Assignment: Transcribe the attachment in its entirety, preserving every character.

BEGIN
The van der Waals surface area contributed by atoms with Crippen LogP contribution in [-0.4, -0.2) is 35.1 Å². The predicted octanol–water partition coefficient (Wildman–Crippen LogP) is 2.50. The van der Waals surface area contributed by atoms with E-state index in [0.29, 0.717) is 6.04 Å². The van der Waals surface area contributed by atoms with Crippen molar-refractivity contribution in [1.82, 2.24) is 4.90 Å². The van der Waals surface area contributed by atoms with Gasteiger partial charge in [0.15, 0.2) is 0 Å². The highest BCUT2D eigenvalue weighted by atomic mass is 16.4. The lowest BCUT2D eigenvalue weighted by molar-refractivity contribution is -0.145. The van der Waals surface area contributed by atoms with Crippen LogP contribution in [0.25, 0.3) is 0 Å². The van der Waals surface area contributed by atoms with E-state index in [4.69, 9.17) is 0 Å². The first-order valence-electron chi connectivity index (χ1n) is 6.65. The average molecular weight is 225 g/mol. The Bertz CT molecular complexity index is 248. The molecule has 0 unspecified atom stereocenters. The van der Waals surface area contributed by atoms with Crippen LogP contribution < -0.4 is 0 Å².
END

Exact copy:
The van der Waals surface area contributed by atoms with Crippen LogP contribution in [-0.4, -0.2) is 35.1 Å². The predicted octanol–water partition coefficient (Wildman–Crippen LogP) is 2.50. The van der Waals surface area contributed by atoms with E-state index in [0.29, 0.717) is 6.04 Å². The van der Waals surface area contributed by atoms with Crippen molar-refractivity contribution in [1.82, 2.24) is 4.90 Å². The van der Waals surface area contributed by atoms with Gasteiger partial charge in [0.15, 0.2) is 0 Å². The highest BCUT2D eigenvalue weighted by atomic mass is 16.4. The lowest BCUT2D eigenvalue weighted by molar-refractivity contribution is -0.145. The van der Waals surface area contributed by atoms with Crippen LogP contribution in [0.25, 0.3) is 0 Å². The van der Waals surface area contributed by atoms with E-state index in [4.69, 9.17) is 0 Å². The first-order valence-electron chi connectivity index (χ1n) is 6.65. The average molecular weight is 225 g/mol. The Bertz CT molecular complexity index is 248. The molecule has 0 unspecified atom stereocenters. The van der Waals surface area contributed by atoms with Crippen LogP contribution < -0.4 is 0 Å².